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Thread: Article: Why Did We Stop Walking and How Do We Start Again?

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    Cyburbia Administrator Dan's avatar
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    Article: Why Did We Stop Walking and How Do We Start Again?

    Growth for growth's sake is the ideology of the cancer cell. -- Edward Abbey

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    Cyburbian fringe's avatar
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    Our city council, to its credit, decided to make a walking track around a park area of several acres. I urged them to have it engineered, at least by a landscape architect, and graded, to no avail. They just ordered a lot of gravel and spread it in a linear fashion. Have not seen it lately but am told it looks pretty rough after less than a year.

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    Cyburbian DetroitPlanner's avatar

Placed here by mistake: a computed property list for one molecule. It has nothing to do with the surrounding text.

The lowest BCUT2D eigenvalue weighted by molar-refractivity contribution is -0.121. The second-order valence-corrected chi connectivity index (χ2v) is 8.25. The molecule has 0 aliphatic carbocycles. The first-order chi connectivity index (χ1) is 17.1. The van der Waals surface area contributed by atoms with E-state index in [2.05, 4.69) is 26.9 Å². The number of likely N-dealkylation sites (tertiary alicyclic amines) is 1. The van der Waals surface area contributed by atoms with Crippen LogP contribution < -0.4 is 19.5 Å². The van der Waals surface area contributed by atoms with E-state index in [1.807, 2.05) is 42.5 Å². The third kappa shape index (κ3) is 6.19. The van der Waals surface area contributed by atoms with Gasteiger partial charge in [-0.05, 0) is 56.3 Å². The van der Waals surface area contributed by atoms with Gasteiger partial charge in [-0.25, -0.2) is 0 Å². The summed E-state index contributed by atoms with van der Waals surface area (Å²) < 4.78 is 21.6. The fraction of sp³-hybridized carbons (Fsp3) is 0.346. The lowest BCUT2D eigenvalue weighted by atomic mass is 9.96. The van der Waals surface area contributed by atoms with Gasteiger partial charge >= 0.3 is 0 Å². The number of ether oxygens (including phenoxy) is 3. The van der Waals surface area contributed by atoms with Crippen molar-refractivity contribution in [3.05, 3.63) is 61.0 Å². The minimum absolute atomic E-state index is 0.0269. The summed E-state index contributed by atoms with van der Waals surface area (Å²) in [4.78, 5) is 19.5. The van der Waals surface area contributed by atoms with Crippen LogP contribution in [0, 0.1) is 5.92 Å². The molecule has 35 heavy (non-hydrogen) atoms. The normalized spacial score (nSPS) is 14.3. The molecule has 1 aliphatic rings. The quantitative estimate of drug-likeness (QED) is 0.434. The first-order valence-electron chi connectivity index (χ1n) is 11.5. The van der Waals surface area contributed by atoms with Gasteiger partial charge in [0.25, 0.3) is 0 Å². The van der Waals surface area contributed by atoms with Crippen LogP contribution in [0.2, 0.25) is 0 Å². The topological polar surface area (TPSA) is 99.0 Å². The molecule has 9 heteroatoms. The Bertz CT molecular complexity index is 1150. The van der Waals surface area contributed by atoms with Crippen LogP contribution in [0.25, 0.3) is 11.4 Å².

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    Getting rid of streetcars did not improve that intersection in the first picture. That intersection remained a jumbled mess until a few years ago when a consortium worked to free Campus Martius from ALL vehicular traffic. The result can be seen here. As you can see, the area is now focused mainly on pedestrians. It is not a true round about as signals are needed to allow pedestrians to traverese Campus Martius. Today's Motor City has miles of riverfront walkways that are connected to other pathways. In addition, many of its wide avenues now sport bike lanes. In essense one of the cities that is constantly being berated as the cause of all of the problems is coming up with solutions to provide more pedestrain and biking activities. One example is found in the Dequindre Cut. The Cut was made to provide frieght access to the river in downtown. In post-industrial Detroit, this is not needed so it has become a bike path that connects the riverfronts and Lafayette Park neighborhoods with the City's major marketplace, Eastern market. There are plans to extend this up into the area where the Detroit Institute of the Arts and Wayne State University exists. The Dequindre Cut also reseves right of way should a rail line ever get funded to get passengers to the General Motors headquarters. The circle is not quite complete, but its getting there. Its also getting people walking again.